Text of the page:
Riverton is fortunate to have a historical society and a community that supports its efforts. History speaks to us from the pages of old 19th and 20th-century hometown newspapers, from many collected vintage postcards and photographs, and the collected historical research found in 185 newsletters from 1974 to the present.
Our interpretation of local history has depended so long on these analog artifacts of the past, we wonder what primary source material future historians will turn to in order to chronicle Riverton’s events today.
Stay safe, kids, and please support the goals of the Society with your membership dues and donations of items. -JMc
Just so you know, we are still on the job of discovering and preserving local history during this COVID-19 epidemic. Our board members are each working remotely from our respective homes on exciting projects that will help bring more of the extensive holdings we have collected over fifty years to light. More details will be forthcoming in later posts.
On June 4th, 1970, 54 persons attended the first meeting of the Historical Society of Riverton held at the Porch Club.
We hope to celebrate with you when the coast is clear.
With so many folks leading reclusive lives during this crisis, a nostalgia for the experiences of our younger years has perhaps prompted a flurry of comments and feedback to many former posts. Thank you for your continuing interest and support.
Unlike the last set of unidentified Riverton School photos, the donors of these photos kindly supplied the year taken and some had the names of people in the photos on the back.
Let us know if you see someone you know.
Click on each image for a larger view. When that opens, scroll down a bit and note the link that opens the full-size image.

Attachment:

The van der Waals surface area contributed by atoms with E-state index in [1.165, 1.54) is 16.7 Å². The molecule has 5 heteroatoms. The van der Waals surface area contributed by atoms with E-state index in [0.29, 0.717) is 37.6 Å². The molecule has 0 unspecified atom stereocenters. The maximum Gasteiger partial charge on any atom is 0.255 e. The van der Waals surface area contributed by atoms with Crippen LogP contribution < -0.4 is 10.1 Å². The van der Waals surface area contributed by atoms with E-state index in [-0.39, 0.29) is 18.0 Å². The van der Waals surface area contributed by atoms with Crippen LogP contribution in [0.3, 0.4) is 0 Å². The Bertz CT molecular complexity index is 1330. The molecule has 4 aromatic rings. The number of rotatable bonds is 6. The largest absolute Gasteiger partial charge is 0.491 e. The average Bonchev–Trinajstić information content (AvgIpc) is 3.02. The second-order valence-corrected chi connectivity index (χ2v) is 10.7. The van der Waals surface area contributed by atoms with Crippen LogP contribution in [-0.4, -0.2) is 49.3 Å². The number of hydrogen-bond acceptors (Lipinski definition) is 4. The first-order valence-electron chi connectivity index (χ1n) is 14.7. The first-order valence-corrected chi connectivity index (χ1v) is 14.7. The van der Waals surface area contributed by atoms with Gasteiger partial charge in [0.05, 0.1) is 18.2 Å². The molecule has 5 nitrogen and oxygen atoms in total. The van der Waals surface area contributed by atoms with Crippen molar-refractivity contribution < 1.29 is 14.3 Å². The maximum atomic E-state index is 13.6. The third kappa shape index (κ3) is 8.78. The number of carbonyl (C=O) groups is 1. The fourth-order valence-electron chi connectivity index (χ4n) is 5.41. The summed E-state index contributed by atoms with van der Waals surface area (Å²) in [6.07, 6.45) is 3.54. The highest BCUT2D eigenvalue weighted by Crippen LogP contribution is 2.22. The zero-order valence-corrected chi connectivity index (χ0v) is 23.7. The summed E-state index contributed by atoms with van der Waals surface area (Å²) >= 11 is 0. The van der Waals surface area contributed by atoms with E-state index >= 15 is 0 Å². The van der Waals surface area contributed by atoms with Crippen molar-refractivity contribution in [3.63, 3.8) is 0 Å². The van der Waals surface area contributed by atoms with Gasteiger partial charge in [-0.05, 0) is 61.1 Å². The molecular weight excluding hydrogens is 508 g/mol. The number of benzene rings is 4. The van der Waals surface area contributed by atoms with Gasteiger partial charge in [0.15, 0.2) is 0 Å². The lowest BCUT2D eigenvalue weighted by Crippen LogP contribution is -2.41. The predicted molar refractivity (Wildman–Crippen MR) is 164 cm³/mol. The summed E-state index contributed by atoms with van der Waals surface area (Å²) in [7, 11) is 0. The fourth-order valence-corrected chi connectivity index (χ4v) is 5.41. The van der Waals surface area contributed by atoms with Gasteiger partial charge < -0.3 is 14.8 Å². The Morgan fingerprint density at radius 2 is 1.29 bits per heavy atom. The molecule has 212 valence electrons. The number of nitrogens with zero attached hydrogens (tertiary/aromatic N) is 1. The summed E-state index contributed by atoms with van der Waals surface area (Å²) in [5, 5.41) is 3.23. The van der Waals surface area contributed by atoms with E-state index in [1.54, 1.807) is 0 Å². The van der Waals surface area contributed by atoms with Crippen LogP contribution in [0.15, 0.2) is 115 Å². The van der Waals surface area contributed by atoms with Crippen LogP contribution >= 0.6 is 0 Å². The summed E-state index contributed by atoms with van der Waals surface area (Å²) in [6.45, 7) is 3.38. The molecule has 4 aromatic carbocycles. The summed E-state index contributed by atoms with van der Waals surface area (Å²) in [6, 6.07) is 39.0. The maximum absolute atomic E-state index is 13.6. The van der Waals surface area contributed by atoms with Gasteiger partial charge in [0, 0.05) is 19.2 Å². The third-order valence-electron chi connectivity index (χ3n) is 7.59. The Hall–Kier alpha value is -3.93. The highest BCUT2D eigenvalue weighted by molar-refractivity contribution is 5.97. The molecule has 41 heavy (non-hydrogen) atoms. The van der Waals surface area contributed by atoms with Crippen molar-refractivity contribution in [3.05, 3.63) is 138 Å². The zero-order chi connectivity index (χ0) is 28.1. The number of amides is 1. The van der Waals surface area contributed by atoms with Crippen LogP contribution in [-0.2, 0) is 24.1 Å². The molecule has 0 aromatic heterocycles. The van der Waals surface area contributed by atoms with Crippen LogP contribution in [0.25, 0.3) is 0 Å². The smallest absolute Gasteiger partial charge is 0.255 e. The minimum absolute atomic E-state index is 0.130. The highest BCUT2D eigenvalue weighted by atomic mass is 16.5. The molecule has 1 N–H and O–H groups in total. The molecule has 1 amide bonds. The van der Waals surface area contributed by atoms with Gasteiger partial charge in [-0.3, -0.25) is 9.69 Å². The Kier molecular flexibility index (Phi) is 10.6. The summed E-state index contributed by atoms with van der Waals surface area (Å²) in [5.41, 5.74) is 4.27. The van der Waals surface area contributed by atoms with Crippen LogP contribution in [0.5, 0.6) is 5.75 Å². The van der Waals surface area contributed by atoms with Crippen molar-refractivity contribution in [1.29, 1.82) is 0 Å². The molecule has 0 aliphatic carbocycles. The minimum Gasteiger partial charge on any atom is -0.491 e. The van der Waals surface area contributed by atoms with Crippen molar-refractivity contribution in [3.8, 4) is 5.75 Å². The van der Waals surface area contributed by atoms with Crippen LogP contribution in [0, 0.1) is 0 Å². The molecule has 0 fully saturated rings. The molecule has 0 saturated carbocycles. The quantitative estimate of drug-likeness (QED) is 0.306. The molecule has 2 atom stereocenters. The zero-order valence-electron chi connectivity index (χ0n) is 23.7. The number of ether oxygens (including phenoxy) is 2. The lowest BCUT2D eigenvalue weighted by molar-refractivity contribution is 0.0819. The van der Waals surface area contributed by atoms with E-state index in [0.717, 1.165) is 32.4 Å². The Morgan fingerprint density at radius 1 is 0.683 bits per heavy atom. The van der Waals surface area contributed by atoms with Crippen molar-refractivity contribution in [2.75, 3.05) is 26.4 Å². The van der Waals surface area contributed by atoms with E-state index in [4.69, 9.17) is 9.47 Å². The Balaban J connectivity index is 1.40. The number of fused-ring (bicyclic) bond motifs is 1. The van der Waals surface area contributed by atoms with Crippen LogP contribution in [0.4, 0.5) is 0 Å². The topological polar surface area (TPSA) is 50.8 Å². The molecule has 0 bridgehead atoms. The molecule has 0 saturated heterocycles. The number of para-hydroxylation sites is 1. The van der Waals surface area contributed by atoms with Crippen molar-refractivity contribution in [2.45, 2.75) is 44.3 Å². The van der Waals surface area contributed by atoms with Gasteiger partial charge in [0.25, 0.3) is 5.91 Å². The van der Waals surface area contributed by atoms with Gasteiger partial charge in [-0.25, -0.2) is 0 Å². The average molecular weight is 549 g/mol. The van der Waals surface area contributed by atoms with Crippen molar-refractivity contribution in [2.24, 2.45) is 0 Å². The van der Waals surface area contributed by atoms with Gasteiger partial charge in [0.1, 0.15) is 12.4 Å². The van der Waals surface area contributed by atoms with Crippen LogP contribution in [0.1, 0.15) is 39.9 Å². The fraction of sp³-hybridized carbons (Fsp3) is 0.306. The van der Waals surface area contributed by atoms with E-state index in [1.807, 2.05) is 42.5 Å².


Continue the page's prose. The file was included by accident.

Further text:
If, during your own seclusion, you find something that can add to our collection, please contact us. Stay safe, kids. -JMc, Editor
Another one of those folders that I mentioned in our last post held these four mystery cabinet cards without dates.
I believe that the first three photos show students in front of the Riverton Public School that was at the corner of 4th and Howard Streets as shown in this detail of a 1905 Sanborn Insurance Map.
Click on an image to enlarge it. Then scroll down a bit and note the option to view the full-size image.
This next undated photo probably was taken by the current brick school that was built in 1910. Other additions followed in 1935, 1955, and 1974.
None of the photos have any dates or names. If you have any ideas, please contact us. -JMc, Editor
With no meetings or presentations for the past several months and with none on the horizon, board members of the Historical Society of Riverton have been reorganizing and cataloging the multitude of items in our archives.
No, that’s not our stuff; that’s a secret archive at the Vatican.
Here’s Archives Committee Chairperson, Keith Betten wrestling our shelving into place in the basement of the Riverton Free Library last February. We are using it to store our collections of documents, books, photos, objects, maps, vintage clothing, and other such historical records.